Schools come up short

Our view: Time to hold counties accountable for cutting back on school spending, a trend that threatens the education gains made possible by Thornton reforms

January 17, 2012

When it was announced recently that Maryland public schools were rated top in the nation for the fourth straight year by Education Week magazine, the state's interim schools superintendent was quick to give credit where it's due — to the taxpayer dollars spent on education. "School finance," observed Bernard J. Sadusky, "has been an anchor for us."

It has been a decade now since the Maryland General Assembly approved the Thornton commission's recommendation to boost state spending on public schools. That $1.3 billion increase has not only helped raise student performance, but it has been particularly vital in bringing equity to school funding and providing resources to poorer districts.

But critical to the Thornton plan is the need for local governments to maintain adequate funding of their school districts as well. If Baltimore and Maryland's 23 counties fail to cover their share of education costs, then the Thornton dollars are meaningless. They would represent no more than a transfer of funding responsibility from local taxpayers to state taxpayers.

For most of the past 10 years, local governments have complied and met what's known as the "maintenance of effort" requirement — ensuring that, as measured on a per-pupil basis, schools are provided as much money in any school year as they were the year before. But since the economic downturn in 2008, that support has begun to wane.

This year, it appears seven of the 24 districts have failed to meet maintenance of effort targets. Perhaps the worst offender is Wicomico County. The Lower Eastern Shore county has cut its share of local school funding by 27 percent over the past two years — essentially reversing the progress made possible by the 2002 Thornton law.

Certainly, local governments have been put in a difficult position. Education is already the biggest expense they face, and they have little control over how the dollars are spent. Many are loath to raise taxes, and all have been hit hard by the downturn in the real estate market (a particular problem since Baltimore and the counties raise a far higher percentage of their tax revenues from property taxes than state government does).

But such excuses are not acceptable when it comes to something as important to Maryland's future as public education. Talbot County, home to numerous luxury waterfront estates, is considered to have the second-highest per-pupil wealth (as measured by a formula that considers both income and property tax bases) in Maryland. Yet the county failed to meet its maintenance of effort standard this year, and officials appear unrepentant.

To their credit, Maryland's top legislative leaders have already expressed concern about the trend. At a recent meeting sponsored by the Maryland Association of Counties, both House Speaker Michael E. Busch and Senate President Thomas V. Mike Miller warned that school funding could not continue to slide, particularly after such a large investment by the state.

The solution, advocates say, would be to strengthen maintenance of effort requirements by not only clarifying the standard (muddied by the legislature last year) but also by increasing the penalties for jurisdictions that fail to meet it.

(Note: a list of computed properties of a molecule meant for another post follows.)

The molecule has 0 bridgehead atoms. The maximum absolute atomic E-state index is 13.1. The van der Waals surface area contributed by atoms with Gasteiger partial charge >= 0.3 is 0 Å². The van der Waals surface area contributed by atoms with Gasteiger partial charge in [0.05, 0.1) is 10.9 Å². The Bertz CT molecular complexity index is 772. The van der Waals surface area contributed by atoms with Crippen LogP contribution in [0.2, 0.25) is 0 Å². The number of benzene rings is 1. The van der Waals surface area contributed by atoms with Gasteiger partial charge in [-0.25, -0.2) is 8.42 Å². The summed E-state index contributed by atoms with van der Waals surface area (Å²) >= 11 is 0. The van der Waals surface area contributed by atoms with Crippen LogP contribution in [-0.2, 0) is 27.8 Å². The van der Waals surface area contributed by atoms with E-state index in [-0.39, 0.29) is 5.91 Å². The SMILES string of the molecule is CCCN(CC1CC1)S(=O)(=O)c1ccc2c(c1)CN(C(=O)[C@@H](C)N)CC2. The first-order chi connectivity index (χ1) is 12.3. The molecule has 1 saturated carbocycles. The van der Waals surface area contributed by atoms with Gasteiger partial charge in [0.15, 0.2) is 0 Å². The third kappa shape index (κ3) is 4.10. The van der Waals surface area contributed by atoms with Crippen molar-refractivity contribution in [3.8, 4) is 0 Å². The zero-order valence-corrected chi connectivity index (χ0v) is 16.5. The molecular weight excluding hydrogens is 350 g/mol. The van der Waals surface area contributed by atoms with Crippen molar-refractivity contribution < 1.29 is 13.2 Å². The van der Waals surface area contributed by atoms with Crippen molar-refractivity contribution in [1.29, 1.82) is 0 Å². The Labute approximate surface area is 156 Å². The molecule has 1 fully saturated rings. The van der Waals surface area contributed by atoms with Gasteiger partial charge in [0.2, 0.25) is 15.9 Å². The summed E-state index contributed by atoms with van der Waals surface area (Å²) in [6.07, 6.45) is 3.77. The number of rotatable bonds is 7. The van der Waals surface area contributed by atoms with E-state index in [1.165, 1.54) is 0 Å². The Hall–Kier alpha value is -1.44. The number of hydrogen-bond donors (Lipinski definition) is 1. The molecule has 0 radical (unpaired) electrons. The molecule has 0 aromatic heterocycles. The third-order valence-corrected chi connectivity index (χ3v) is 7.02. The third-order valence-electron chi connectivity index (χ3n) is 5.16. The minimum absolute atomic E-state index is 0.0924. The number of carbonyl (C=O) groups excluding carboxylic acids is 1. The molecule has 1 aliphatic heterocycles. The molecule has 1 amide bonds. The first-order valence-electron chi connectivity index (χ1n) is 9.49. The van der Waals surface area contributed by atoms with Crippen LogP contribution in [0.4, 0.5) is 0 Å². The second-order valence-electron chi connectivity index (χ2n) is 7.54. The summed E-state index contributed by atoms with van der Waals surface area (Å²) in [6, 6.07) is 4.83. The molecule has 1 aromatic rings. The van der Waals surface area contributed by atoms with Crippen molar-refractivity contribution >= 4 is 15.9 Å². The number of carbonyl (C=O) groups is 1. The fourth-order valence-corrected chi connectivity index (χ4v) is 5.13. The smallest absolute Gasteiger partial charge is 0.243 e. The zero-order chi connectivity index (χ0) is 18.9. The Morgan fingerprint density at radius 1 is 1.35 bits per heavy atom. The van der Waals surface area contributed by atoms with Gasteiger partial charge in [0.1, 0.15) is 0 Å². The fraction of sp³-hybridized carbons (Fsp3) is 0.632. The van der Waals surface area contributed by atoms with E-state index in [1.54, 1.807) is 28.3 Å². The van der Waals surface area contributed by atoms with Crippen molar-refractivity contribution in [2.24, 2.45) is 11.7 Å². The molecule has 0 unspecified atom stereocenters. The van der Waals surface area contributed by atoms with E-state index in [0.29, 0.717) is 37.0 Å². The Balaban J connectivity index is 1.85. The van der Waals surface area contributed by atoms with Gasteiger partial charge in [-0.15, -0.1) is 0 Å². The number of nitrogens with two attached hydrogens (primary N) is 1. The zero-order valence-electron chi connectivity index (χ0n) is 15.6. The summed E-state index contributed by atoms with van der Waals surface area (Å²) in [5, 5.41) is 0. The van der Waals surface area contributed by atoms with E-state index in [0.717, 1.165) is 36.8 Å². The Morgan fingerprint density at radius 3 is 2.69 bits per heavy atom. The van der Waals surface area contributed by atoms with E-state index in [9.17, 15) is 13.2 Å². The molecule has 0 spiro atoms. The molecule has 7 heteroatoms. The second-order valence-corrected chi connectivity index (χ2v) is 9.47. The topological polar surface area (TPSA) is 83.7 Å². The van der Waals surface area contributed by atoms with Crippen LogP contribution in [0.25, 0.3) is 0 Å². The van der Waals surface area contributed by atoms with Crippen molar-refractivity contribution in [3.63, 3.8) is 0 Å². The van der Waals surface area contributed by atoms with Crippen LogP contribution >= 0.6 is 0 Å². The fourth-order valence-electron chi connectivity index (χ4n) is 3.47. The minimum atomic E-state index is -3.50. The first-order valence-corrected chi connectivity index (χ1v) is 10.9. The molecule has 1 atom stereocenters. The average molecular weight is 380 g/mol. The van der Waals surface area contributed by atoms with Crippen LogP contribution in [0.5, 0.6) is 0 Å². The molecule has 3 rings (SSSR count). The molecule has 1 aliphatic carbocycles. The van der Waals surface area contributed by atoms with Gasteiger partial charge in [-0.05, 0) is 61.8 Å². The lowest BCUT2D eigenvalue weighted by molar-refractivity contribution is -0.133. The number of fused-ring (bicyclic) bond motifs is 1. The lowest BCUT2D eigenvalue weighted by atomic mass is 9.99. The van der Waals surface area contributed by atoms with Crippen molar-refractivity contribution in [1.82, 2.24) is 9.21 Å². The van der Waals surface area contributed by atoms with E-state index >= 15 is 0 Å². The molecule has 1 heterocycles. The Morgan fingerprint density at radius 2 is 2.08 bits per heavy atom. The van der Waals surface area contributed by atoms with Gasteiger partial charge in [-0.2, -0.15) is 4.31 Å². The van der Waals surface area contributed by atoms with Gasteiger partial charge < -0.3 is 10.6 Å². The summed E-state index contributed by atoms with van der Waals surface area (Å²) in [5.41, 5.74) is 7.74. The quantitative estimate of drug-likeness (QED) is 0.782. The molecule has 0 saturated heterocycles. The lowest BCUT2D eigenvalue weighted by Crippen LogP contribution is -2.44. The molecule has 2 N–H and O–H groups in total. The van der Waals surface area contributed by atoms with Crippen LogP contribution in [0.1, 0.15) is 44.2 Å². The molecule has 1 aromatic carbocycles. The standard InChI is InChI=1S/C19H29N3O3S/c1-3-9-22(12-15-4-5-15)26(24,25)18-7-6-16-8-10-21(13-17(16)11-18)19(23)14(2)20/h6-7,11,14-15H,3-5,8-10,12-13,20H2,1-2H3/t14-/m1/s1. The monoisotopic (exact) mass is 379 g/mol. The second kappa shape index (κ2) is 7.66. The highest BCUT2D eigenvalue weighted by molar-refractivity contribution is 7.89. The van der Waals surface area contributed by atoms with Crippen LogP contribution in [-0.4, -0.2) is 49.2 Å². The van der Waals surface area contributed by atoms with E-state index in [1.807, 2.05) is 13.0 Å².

But it's not quite as simple as one might assume. One reason counties have been less interested in meeting the maintenance of effort requirement in recent years is that there is little incentive for them to do so. Unlike the early days of Thornton, when tens of millions of additional dollars were at stake each year, state education aid has been relatively flat in recent times.

Making matters worse, the penalty for failing to meet the law has been a reduction in state aid to schools. In other words, if a county ignores the law, it's the local school system that take the hit — and it does so twice, with less local aid and then less state aid.

There are, however, ways to get around that problem. The General Assembly might put other forms of state aid in jeopardy. Money normally passed from the state to the counties for other purposes (road repair or economic development, for example) might be redirected toward schools if counties fail to meet their educational obligations.

That's not to suggest that local governments should never be excused from the maintenance of effort requirement when times are tough. But better for them to seek a one-year waiver from the state (under current law, from the state school board) then be given a free pass. Waivers have certainly been granted in the past — Wicomico received one as recently as 2010.

What's essential is that the quality of public education in Maryland be preserved and, if possible, improved. Money isn't the whole solution, but Thornton aid has made possible all kinds of advances in K-12 education, including smaller classes, specialty programs, improved science and math instruction, and full-day kindergarten.

In the past, lawmakers have been sympathetic to the cries of local officials who were stuck between a rock and a hard place — not wanting to raise taxes during a recession or decimate other county services in order to preserve education spending. But enough is enough. It's time for Annapolis to show some tough love and stick up for Maryland's public schools before greater damage is done.

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